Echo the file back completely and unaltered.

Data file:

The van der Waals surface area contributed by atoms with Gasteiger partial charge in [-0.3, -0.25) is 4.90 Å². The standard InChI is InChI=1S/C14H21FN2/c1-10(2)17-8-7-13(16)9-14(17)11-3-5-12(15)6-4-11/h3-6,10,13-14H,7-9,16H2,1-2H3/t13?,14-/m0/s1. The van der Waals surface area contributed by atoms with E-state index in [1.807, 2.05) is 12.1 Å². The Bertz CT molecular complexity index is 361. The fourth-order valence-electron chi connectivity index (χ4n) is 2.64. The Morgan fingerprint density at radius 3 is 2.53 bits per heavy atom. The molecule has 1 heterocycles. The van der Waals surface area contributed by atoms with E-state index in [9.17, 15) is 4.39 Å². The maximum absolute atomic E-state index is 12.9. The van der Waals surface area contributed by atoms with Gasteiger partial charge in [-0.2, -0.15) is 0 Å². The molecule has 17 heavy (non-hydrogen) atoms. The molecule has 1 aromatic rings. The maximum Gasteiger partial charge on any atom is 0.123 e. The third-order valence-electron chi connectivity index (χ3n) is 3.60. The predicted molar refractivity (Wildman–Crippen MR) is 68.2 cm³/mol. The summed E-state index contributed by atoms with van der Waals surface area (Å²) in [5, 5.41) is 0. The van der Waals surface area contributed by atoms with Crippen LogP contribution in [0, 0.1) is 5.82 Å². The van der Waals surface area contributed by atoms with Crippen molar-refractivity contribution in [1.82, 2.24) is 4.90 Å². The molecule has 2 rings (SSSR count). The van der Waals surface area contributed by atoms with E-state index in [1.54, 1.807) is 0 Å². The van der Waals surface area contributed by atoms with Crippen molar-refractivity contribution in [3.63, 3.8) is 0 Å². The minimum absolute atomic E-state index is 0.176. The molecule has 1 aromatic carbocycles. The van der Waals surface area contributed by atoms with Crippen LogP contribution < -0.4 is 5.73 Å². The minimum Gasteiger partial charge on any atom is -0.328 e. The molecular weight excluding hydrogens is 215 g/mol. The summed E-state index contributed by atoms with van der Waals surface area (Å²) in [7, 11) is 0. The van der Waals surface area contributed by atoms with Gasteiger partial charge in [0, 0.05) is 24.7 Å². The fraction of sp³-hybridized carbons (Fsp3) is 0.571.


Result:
The van der Waals surface area contributed by atoms with Gasteiger partial charge in [-0.3, -0.25) is 4.90 Å². The standard InChI is InChI=1S/C14H21FN2/c1-10(2)17-8-7-13(16)9-14(17)11-3-5-12(15)6-4-11/h3-6,10,13-14H,7-9,16H2,1-2H3/t13?,14-/m0/s1. The van der Waals surface area contributed by atoms with E-state index in [1.807, 2.05) is 12.1 Å². The Bertz CT molecular complexity index is 361. The fourth-order valence-electron chi connectivity index (χ4n) is 2.64. The Morgan fingerprint density at radius 3 is 2.53 bits per heavy atom. The molecule has 1 heterocycles. The van der Waals surface area contributed by atoms with E-state index in [9.17, 15) is 4.39 Å². The maximum absolute atomic E-state index is 12.9. The van der Waals surface area contributed by atoms with Gasteiger partial charge in [-0.2, -0.15) is 0 Å². The molecule has 17 heavy (non-hydrogen) atoms. The molecule has 1 aromatic rings. The maximum Gasteiger partial charge on any atom is 0.123 e. The third-order valence-electron chi connectivity index (χ3n) is 3.60. The predicted molar refractivity (Wildman–Crippen MR) is 68.2 cm³/mol. The summed E-state index contributed by atoms with van der Waals surface area (Å²) in [5, 5.41) is 0. The van der Waals surface area contributed by atoms with Crippen LogP contribution in [0, 0.1) is 5.82 Å². The van der Waals surface area contributed by atoms with Crippen molar-refractivity contribution in [1.82, 2.24) is 4.90 Å². The molecule has 2 rings (SSSR count). The van der Waals surface area contributed by atoms with E-state index in [1.54, 1.807) is 0 Å². The van der Waals surface area contributed by atoms with Crippen molar-refractivity contribution in [3.63, 3.8) is 0 Å². The minimum absolute atomic E-state index is 0.176. The molecule has 1 aromatic carbocycles. The van der Waals surface area contributed by atoms with Crippen LogP contribution < -0.4 is 5.73 Å². The minimum Gasteiger partial charge on any atom is -0.328 e. The molecular weight excluding hydrogens is 215 g/mol. The summed E-state index contributed by atoms with van der Waals surface area (Å²) in [7, 11) is 0. The van der Waals surface area contributed by atoms with Gasteiger partial charge in [0, 0.05) is 24.7 Å². The fraction of sp³-hybridized carbons (Fsp3) is 0.571.